Surgery for Ectopic Pregnancy
Mr Lawson Tait first became interested in ectopic pregnancy in the early 1880s, when he was present at a post mortem which confirmed that the death was due to haemorrhage from an ectopic pregnancy. This case convinced him that it might be possible to operate on a woman with an ectopic pregnancy and save her life. In 1883 he performed one of the first successful operations for ectopic pregnancy. The diagnosis was made by laparotomy and the operation performed was salpingectomy. This remained the corner stone of treatment until the early 1970s.
Laparoscopy became popular in the early 1970s and soon became the diagnostic tool for ectopic pregnancy. Patients with suspected ectopic pregnancy were laparoscoped to confirm the diagnosis. The patients then underwent laparotomy and open salpingectomy. In the mid to late 1990s there were great advances in laparoscopy. These included high powered light sources, high resolution cameras, smaller laparoscopes and the development of laparoscopic instruments. There was then a trend towards laparoscopic surgery for ectopic pregnancy. The advantage of laparoscopic surgery soon became apparent in terms of shorter hospital stay and quicker recovery. The choices of operation for ectopic pregnancy are the same in both open and laparoscopic surgery: partial or total salpingectomy, linear salpingostomy or ‘milking out’.
The Royal College of Obstetricians and Gynaecologists (RCOG) has produced guidelines on the surgical management of ectopic pregnancy, suggesting that up to 80% of cases should be suitable for laparoscopic surgery. Guidelines have been drawn up as to which operations should be performed. If the rest of the pelvis is normal, salpingectomy is the procedure of choice; if the other side is abnormal, linear salpingostomy should be considered. Due to the higher incidence of recurrent trophoblastic tissue, necessitating further surgery, RCOG advises against ‘milking out’ the tubal pregnancy.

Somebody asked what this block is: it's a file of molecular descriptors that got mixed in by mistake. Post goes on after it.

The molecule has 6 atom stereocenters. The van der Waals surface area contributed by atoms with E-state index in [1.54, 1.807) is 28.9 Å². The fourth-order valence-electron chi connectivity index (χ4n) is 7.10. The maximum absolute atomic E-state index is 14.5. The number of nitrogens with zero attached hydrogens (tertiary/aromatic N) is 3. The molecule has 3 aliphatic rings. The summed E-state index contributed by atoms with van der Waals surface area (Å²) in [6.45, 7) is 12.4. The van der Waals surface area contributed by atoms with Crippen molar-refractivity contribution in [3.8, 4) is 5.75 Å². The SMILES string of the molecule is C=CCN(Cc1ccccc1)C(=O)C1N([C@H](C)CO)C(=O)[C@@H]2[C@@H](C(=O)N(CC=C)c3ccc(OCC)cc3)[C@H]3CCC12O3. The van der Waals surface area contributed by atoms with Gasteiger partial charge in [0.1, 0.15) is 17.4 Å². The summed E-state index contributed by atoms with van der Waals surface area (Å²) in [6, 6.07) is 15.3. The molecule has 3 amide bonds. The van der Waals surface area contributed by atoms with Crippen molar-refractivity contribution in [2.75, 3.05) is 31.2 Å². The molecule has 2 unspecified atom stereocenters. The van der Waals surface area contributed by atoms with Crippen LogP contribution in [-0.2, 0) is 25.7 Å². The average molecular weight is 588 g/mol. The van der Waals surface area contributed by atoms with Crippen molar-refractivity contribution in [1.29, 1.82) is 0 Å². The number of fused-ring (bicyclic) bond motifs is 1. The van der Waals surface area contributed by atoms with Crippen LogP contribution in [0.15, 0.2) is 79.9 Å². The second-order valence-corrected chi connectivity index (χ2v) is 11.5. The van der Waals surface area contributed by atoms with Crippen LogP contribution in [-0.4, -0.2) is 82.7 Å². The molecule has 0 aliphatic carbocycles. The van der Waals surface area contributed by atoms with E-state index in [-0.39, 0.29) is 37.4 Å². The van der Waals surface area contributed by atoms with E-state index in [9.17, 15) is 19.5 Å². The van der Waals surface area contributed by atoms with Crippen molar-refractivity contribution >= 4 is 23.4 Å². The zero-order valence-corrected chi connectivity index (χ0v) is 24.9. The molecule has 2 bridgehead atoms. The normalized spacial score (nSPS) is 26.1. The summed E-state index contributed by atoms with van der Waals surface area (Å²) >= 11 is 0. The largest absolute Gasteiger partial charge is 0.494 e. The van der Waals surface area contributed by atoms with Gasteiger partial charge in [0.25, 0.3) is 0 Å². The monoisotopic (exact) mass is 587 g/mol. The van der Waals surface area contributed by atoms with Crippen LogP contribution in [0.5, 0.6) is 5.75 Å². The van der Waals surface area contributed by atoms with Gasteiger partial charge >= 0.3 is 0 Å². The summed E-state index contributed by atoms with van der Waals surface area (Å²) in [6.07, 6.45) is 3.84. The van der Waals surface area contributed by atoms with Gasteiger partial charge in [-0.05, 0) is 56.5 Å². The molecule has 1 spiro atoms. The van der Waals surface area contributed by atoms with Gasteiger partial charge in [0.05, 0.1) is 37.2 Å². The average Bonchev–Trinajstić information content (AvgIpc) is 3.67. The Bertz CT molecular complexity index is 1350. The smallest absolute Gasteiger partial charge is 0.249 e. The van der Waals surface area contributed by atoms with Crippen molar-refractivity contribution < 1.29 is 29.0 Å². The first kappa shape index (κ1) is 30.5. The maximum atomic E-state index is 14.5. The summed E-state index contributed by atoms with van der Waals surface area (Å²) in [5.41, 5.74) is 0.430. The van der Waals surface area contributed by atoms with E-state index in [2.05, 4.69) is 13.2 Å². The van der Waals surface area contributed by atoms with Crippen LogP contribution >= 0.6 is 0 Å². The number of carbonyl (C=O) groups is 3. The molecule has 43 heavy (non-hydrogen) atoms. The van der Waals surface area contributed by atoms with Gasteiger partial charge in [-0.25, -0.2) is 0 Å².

The college has also stressed the importance of adequate training in both diagnostic laparoscopy and operative laparoscopy. There have indeed been cases of maternal mortality associated with diagnostic laparoscopy.
It is important to remember the advantages and disadvantages of laparoscopic surgery:
Laparoscopic Surgery.The surgery usually takes longer, although hospital stay and recovery are shorter, and there are also less abdominal scars. The downside of laparoscopic surgery includes a higher rate of recurrent trophoblastic tissue requiring re-operation.
Open Surgery.The operation time tends to be shorter and more gynaecologists are skilled in laparotomy. The downside includes longer hospital stay and a larger scar on the abdomen.
No matter what surgery is performed, it is important to remember that whether the patient has laparoscopic or open surgery, and whether the surgery is radical (salpingectomy) or conservative (linear salpingostomy) the eventual ‘take home baby rate’ is the same.
Figure 1: Leaking R ectopic pregnancy
In minimal assess surgery there are a number of different ways of performing both salpingectomy or linear salpingostomy. Salpingectomy, partial or complete, can be performed using suture loops or bi or tri-polar diathermy. Linear salpingostomy can be performed by either point diathermy or diathermy scissors. Linear salpingectomy is considered to be the most challenging operation for ectopic pregnancy.
The choice depends on the equipment available, the set up of the theatre and the experience of the surgeons.